LOS GATOS, Calif. (AP) -- Netflix Inc. will update investors on how well its Internet video service's expansion into original programming is working out with the release of its second-quarter earnings.
The key numbers in the report, due out Monday after the stock market closes, will be how many more U.S. subscribers that the company picked up during the three-month stretch spanning from April through June.
The period included Netflix's revival of the "Arrested Development," a comedy that amassed a cult following before the Fox network cancelled the series in 2006. The Los Gatos, Calif., company simultaneously released 15 new episodes of the series amid much fanfare over the Memorial Day weekend, an event that management was counting on to reel in more subscribers during a quarter that is traditionally one of Netflix's sluggish periods because of better weather and the start of the summer vacation season.
Netflix predicted it would add as many as 880,000 U.S. subscribers during the second quarter, above the gain of 530,000 customers attracted at the same time last year.
But Wedbush Securities analyst Michael Pachter suspects Netflix fared even better than management anticipated. He thinks "Arrested Development" probably accounted for an additional 500,000 U.S. subscribers by itself. Netflix also unveiled another original series called "Hemlock Grove" during the quarter, helping to lure in even more customers. Pachter thinks Netflix may have added as many as 1.3 million U.S. subscribers during the period. If he is right, Netflix will have about 30.5 million U.S. subscribers.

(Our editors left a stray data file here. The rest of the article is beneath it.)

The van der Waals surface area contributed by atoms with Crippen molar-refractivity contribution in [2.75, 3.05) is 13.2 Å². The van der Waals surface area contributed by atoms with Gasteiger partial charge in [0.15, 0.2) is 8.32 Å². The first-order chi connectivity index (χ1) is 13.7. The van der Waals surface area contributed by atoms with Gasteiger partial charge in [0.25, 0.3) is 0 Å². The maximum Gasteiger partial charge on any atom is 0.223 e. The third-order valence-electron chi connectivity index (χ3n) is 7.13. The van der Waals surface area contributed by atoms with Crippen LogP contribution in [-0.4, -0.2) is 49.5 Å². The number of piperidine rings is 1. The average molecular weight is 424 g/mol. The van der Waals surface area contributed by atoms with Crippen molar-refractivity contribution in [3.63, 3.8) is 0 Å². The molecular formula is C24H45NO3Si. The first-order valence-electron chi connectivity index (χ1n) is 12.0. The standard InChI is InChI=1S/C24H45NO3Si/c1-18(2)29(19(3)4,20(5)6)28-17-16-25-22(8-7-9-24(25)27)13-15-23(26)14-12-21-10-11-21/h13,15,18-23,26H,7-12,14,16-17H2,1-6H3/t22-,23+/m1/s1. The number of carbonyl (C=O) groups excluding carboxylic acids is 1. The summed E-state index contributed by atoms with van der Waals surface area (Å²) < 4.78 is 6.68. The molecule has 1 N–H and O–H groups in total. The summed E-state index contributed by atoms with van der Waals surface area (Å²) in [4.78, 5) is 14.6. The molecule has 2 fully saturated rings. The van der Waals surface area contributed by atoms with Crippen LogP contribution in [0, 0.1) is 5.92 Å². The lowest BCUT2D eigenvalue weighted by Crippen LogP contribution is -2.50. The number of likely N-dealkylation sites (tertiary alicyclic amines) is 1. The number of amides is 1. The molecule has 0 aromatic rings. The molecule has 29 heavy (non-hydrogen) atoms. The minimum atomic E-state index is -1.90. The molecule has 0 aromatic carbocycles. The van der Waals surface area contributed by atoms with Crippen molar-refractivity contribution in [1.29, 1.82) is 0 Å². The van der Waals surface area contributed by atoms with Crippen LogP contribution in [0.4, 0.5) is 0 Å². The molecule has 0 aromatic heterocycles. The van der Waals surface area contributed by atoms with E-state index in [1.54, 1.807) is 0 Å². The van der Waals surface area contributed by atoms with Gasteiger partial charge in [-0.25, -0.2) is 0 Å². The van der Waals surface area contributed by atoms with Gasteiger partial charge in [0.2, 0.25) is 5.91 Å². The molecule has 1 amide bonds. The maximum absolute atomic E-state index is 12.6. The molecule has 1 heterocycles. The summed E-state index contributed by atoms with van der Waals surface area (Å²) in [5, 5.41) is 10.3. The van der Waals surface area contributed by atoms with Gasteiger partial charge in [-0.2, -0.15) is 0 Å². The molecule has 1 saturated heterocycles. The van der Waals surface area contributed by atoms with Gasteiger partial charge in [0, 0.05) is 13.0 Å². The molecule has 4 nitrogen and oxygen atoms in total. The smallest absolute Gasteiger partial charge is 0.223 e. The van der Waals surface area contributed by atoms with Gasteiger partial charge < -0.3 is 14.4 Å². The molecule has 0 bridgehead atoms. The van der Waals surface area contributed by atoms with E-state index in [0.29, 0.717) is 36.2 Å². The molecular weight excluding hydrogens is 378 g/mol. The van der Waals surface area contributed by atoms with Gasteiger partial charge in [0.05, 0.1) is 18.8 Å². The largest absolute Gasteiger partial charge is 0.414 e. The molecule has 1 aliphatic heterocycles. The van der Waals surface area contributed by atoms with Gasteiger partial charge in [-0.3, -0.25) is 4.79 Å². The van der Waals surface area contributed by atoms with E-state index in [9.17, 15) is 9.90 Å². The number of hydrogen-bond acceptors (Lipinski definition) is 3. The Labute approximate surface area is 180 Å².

Netflix attracted 2 million more subscribers during the first three months of the year, helped by the popularity of another original series, the political drama "House of Cards."
Both "House of Cards" and "Arrested Development" made a bit of TV history last week when they became the first made-for-the-Internet videos to be nominated for Emmy Awards in a best series or acting category.
In a sign that Netflix must be feeling good about the past quarter, CEO Reed Hastings will discuss the numbers and the company's plans in a live talk-show format that will be streamed live over the Internet beginning at 6 p.m. EDT Monday. The unorthodox video presentation will be hosted by CNBC anchor Julia Boorstin and BTIG Research analyst Rich Greenfield, who will ask questions sent to them through email and Twitter.
Netflix will likely have to post an impressive quarter to keep its stock soaring. The shares closed last week at $264.58, nearly three times higher than where they stood at the end of last year.
Analysts, on average, are expecting Netflix's second-quarter earnings to more than triple to 40 cents per share, according to FactSet. Revenue is expected to climb by about 20 percent to nearly $1.1 billion.
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